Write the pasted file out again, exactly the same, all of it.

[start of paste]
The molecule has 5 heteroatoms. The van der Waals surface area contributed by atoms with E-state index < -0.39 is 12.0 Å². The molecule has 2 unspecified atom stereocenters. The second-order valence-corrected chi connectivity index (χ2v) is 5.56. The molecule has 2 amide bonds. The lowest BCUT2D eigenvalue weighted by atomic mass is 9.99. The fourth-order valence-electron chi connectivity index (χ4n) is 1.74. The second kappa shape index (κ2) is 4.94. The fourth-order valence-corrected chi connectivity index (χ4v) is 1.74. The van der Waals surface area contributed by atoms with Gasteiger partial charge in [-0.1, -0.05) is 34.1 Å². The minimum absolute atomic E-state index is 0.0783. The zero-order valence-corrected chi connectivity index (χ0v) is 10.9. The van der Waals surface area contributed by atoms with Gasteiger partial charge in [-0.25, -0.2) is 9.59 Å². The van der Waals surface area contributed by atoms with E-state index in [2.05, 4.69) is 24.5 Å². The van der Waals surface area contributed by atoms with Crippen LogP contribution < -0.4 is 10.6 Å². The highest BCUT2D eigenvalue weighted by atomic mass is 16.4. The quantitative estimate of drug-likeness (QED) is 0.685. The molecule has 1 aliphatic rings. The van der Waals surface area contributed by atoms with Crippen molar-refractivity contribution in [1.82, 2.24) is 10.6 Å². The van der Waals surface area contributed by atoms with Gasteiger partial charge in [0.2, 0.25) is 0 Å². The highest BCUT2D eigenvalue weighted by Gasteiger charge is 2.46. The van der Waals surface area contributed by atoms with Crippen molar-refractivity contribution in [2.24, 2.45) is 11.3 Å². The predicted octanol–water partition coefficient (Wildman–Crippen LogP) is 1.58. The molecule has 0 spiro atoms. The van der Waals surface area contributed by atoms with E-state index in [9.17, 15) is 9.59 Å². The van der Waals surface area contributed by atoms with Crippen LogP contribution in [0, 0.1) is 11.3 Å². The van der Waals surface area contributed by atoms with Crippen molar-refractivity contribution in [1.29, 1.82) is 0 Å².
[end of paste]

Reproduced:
The molecule has 5 heteroatoms. The van der Waals surface area contributed by atoms with E-state index < -0.39 is 12.0 Å². The molecule has 2 unspecified atom stereocenters. The second-order valence-corrected chi connectivity index (χ2v) is 5.56. The molecule has 2 amide bonds. The lowest BCUT2D eigenvalue weighted by atomic mass is 9.99. The fourth-order valence-electron chi connectivity index (χ4n) is 1.74. The second kappa shape index (κ2) is 4.94. The fourth-order valence-corrected chi connectivity index (χ4v) is 1.74. The van der Waals surface area contributed by atoms with Gasteiger partial charge in [-0.1, -0.05) is 34.1 Å². The minimum absolute atomic E-state index is 0.0783. The zero-order valence-corrected chi connectivity index (χ0v) is 10.9. The van der Waals surface area contributed by atoms with Gasteiger partial charge in [-0.25, -0.2) is 9.59 Å². The van der Waals surface area contributed by atoms with E-state index in [2.05, 4.69) is 24.5 Å². The van der Waals surface area contributed by atoms with Crippen LogP contribution < -0.4 is 10.6 Å². The highest BCUT2D eigenvalue weighted by atomic mass is 16.4. The quantitative estimate of drug-likeness (QED) is 0.685. The molecule has 1 aliphatic rings. The van der Waals surface area contributed by atoms with Crippen molar-refractivity contribution in [1.82, 2.24) is 10.6 Å². The van der Waals surface area contributed by atoms with Gasteiger partial charge in [0.2, 0.25) is 0 Å². The highest BCUT2D eigenvalue weighted by Gasteiger charge is 2.46. The van der Waals surface area contributed by atoms with Crippen molar-refractivity contribution in [2.24, 2.45) is 11.3 Å². The predicted octanol–water partition coefficient (Wildman–Crippen LogP) is 1.58. The molecule has 0 spiro atoms. The van der Waals surface area contributed by atoms with E-state index in [9.17, 15) is 9.59 Å². The van der Waals surface area contributed by atoms with Crippen LogP contribution in [0, 0.1) is 11.3 Å². The van der Waals surface area contributed by atoms with Crippen molar-refractivity contribution in [1.29, 1.82) is 0 Å².